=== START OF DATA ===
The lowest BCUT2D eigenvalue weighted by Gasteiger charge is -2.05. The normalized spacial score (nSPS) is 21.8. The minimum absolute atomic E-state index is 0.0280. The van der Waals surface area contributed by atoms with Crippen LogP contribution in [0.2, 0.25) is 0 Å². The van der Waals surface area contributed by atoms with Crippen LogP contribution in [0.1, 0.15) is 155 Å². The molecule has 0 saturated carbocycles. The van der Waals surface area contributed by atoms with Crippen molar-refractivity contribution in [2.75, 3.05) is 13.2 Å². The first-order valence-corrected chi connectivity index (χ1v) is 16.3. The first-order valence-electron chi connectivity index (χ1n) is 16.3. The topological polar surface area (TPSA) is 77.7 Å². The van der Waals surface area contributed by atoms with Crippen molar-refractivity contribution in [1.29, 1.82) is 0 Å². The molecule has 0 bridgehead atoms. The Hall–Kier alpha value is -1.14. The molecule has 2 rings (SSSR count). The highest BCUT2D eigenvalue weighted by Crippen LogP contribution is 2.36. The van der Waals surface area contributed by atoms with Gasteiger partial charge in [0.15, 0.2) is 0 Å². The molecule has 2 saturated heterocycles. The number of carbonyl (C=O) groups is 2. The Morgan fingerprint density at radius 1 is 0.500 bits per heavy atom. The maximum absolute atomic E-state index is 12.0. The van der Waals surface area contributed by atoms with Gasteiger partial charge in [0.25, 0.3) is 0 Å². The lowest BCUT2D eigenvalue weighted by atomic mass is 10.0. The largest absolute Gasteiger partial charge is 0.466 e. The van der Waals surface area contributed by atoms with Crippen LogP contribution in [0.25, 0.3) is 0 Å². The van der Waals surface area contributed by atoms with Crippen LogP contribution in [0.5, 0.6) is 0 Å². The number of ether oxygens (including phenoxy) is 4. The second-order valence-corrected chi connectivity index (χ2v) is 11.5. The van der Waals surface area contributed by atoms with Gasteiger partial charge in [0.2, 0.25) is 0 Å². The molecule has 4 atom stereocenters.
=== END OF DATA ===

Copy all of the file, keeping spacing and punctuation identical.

The lowest BCUT2D eigenvalue weighted by Gasteiger charge is -2.05. The normalized spacial score (nSPS) is 21.8. The minimum absolute atomic E-state index is 0.0280. The van der Waals surface area contributed by atoms with Crippen LogP contribution in [0.2, 0.25) is 0 Å². The van der Waals surface area contributed by atoms with Crippen LogP contribution in [0.1, 0.15) is 155 Å². The molecule has 0 saturated carbocycles. The van der Waals surface area contributed by atoms with Crippen molar-refractivity contribution in [2.75, 3.05) is 13.2 Å². The first-order valence-corrected chi connectivity index (χ1v) is 16.3. The first-order valence-electron chi connectivity index (χ1n) is 16.3. The topological polar surface area (TPSA) is 77.7 Å². The van der Waals surface area contributed by atoms with Crippen molar-refractivity contribution in [1.29, 1.82) is 0 Å². The molecule has 0 bridgehead atoms. The Hall–Kier alpha value is -1.14. The molecule has 2 rings (SSSR count). The highest BCUT2D eigenvalue weighted by Crippen LogP contribution is 2.36. The van der Waals surface area contributed by atoms with Gasteiger partial charge in [0.15, 0.2) is 0 Å². The molecule has 2 saturated heterocycles. The number of carbonyl (C=O) groups is 2. The Morgan fingerprint density at radius 1 is 0.500 bits per heavy atom. The maximum absolute atomic E-state index is 12.0. The van der Waals surface area contributed by atoms with Gasteiger partial charge in [0.25, 0.3) is 0 Å². The lowest BCUT2D eigenvalue weighted by atomic mass is 10.0. The largest absolute Gasteiger partial charge is 0.466 e. The van der Waals surface area contributed by atoms with Crippen LogP contribution in [0.25, 0.3) is 0 Å². The van der Waals surface area contributed by atoms with Crippen LogP contribution in [0.5, 0.6) is 0 Å². The number of ether oxygens (including phenoxy) is 4. The second-order valence-corrected chi connectivity index (χ2v) is 11.5. The van der Waals surface area contributed by atoms with Gasteiger partial charge in [0.2, 0.25) is 0 Å². The molecule has 4 atom stereocenters.